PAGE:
In some design Utopia, everything would be tested. An unseen army of usability specialists would verify everything and free our minds from worrying about unforeseen outcomes. Our users would be empowered, our messages would hit home, our harps would be perfectly tuned, and our gins and tonic perfectly mixed (lime, not lemon, thank you).
Until that day, we’re stuck with the real world, in which designers sometimes have to trust instinct and speculation rather than proof. We try to insure ourselves against getting things totally wrong; to wit, an arsenal of design fundamentals. Mapping. Affordance. Redundancy. Theories with impressive German names. We’ve spent time reading the books, listening to others and forming our own intuitive principles from practical observation. This helps us sleep at night. We’re professionals, dammit.
In a previous job, I ran a new graphical element on our site. The theory was watertight: better visual weight, higher legibility, stronger typography, aesthetically harmonious. A no-brainer. Yet it failed. Horribly. After causing a noticeable dip on conversion (most of e-commerce UX design is predicated on increasing sales), we quickly conceded defeat and rolled it back.
It was embarrassing, needless to say. Whilst not staking my career on this design, I’d taken the time to argue its merits, explaining to the powers that be that although some of them disliked it visually, it was the right solution for many reasons.
This story, to me, explains a significant problem with designing by metrics. You get rapid feedback on whether an approach works, but none whatsoever on why. Sure enough, when we reverted to the ‘weaker’ version, normal service was resumed. To this day, I haven’t a clue about the cause; yes, I could have run some usability tests but for a lone image it would have been pure self-placating overkill.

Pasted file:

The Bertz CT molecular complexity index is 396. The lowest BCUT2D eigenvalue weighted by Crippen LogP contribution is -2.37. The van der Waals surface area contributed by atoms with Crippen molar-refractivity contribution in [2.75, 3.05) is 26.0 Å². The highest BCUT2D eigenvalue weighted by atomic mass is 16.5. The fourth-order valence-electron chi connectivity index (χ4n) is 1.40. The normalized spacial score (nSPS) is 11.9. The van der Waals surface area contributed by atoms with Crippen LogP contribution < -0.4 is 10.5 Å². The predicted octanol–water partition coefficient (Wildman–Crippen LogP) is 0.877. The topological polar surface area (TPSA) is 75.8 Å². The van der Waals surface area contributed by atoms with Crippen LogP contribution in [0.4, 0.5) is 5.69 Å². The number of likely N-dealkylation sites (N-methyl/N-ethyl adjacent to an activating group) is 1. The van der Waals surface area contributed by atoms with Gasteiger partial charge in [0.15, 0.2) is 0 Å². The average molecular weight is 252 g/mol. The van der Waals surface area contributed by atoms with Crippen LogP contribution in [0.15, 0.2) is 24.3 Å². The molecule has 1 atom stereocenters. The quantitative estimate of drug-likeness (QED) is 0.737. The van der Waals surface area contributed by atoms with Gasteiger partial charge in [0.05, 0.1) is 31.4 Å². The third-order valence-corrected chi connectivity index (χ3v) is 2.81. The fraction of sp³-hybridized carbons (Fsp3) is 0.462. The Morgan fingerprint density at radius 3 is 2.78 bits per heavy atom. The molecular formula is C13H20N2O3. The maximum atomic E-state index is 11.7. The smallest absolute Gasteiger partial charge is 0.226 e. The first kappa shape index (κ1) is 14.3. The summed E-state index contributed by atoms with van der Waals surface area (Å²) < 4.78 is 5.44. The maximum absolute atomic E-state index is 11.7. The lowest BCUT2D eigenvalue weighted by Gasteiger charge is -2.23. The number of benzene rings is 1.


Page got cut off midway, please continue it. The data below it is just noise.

So, when the design gods forsake us, where do we turn? Obviously, we need rapid feedback. A poorly-received design can be measured in many ways – in this case a simple conversion metric, but in other instances it might surface as reduced clickthroughs, backchannel mutterings, failed usability tests or customer complaints. Remaining alert will depend greatly on our relationship with other parts of the business and the market itself. We also deserve the occasional reminder that user experience design is a subjective matter. Theory is valuable and useful, but the outside world has an uncanny habit of regularly throwing us off our ivory towers. Perhaps this is no bad thing.
That’s why, on reflection, I’m glad this episode happened, despite the hurt pride. Doing what I do wouldn’t be nearly as fun if things worked every time. Who wants to work in a field reducible to process, heuristics and how-tos?